Five entrepreneurs with San Carlos Apache Tribe make up the inaugural Native FORGE cohort
The program will partner business owners and operators with a mentor and provide training and technical assistance over the next year to help their businesses grow.
Native FORGE, a University of Arizona program focused on supporting entrepreneurs in Arizona's tribal communities, has selected five entrepreneurs from the San Carlos Apache Tribe for the program's inaugural cohort.
Being named to the cohort means the five entrepreneurs – whose businesses include convenience stores, an events equipment rental service and a quilting company – will receive mentorship and technical assistance over the next year to help grow their businesses.
The entrepreneurs will meet with potential mentors and investors at the first Native FORGE Conference on Wednesday at Roy Place in downtown Tucson. As part of the conference, the Entrepreneuring 101 Panel will cover topics including business structure, operating on tribal and non-tribal lands, understanding products and target markets, and more.
"Our long-term goal is to build up our local economy by way of small businesses," said Kodee Goseyun, economic development specialist for the San Carlos Apache Tribe. "I feel that Native FORGE is right in line with our goals in San Carlos, and for them to assist and foster our small businesses is amazing."
Native FORGE is a program within Arizona FORGE, which provides education and startup acceleration for student and community ventures. A part of the university's Office for Research, Innovation and Impact, the program's name stands for Finding Opportunities and Resources to Grow Entrepreneurs.
Announced in August, Native FORGE is funded through a five-year, $500,000 matching grant from the U.S. Economic Development Administration. The program aims to reach all 22 of Arizona's federally recognized tribes with five years.
Native FORGE will partner tribal entrepreneurs with mentor-in-residence Rafael Tapia Jr., who will advise them throughout the year. The program also will provide entrepreneurs with laptops and Wi-Fi hotspots – much needed technology in rural areas.
Tapia, a member of the Pascua Yaqui Tribe and graduate of the Eller College of Management's Master of Business Administration program, is vice president of programs at Partnership With Native Americans, an organization that serves hundreds of tribal communities across nine states.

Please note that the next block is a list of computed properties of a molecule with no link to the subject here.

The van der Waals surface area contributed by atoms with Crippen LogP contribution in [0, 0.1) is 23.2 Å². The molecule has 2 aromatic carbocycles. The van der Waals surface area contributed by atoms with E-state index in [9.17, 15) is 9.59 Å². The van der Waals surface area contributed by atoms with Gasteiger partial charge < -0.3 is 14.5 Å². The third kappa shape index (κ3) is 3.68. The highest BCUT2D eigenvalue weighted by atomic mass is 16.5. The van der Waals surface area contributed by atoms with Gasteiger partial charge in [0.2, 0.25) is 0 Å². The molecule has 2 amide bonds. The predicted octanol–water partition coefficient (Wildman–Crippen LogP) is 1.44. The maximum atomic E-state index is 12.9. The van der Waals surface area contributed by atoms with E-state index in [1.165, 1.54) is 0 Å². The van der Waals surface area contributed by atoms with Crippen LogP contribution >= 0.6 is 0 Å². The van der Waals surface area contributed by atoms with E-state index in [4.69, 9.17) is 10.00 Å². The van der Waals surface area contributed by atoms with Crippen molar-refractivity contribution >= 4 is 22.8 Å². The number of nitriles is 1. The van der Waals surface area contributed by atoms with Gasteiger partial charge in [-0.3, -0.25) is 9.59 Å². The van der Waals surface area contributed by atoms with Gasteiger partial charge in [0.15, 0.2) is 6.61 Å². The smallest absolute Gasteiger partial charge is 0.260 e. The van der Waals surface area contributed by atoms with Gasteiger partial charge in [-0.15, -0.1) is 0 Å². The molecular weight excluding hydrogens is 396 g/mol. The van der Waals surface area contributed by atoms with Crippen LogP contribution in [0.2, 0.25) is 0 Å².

"Working with these entrepreneurs is an exciting opportunity for both FORGE and the tribal community," Tapia said. "The University of Arizona learns more about how to best support the needs of tribal businesses, and the entrepreneurs gain resources and education they can share and use to scale their businesses."
Native FORGE cohort represents wide range of businesses
The San Carlos Apache Indian Reservation, just east of Globe and northeast of Tucson, spans Gila, Graham and Pinal counties. It comprises four districts that each manage their own economic enterprises, tribal organizations that oversee collections of businesses the tribe owns. Economic enterprise managers from two districts – the Bylas District Economic Enterprise and the Seven Mile Wash Economic Enterprise – are part of the new Native FORGE cohort.
Alice Juan with the Bylas District Economic Enterprise runs the Mt. Turnbull Apache Market, a convenience store and gas station, as well as the Wickiup Grill restaurant. Both are in the small town of Bylas. Juan also runs the Bylas Incubator, which offers business services and office space to other local businesses.
Goseyun said Native FORGE's guidance is likely to be "instrumental" in helping grow the businesses, particularly the restaurant and incubator.
Rachelyn Kenton manages the Seven Mile Wash Economic Enterprise, overseeing another convenience store and gas station called the Seven Mile Wash Marketplace, as well as an auto-repair shop. Kenton, Goseyun said, has extra building space that will allow her to expand, and he hopes Native FORGE can provide resources to guide the growth.
Davida Olivar owns Hometown Events, which rents canopies, tables, chairs and other equipment for local events. As part of the Native FORGE cohort, Olivar hopes to learn how to acquire more rental contracts from governmental agencies, Goseyun said.
As the owner of Apache Fuel and Public Management, Tristan Sneezy provides trash and waste removal services, as well as general clean-up and maintenance services for roads and local parks. Sneezy hopes to expand his contracts beyond the reservation to other neighboring communities, Goseyun said.
Davison "Beejay" Ward Jr. owns and runs Sewn by Beejay, where he creates handmade quilts and pillows. The technical equipment provided by Native FORGE – particularly the laptop and Wi-Fi hotspot – will help Ward with his quilt designs, Goseyun said.
"This program is intended to be a two-way communication, where tribal entrepreneurs gain business resources they can implement and share within their own communities and the University of Arizona learns how to leverage assets to best support the specific needs of tribal entrepreneurs," said Brian Ellerman, executive director of Arizona FORGE.
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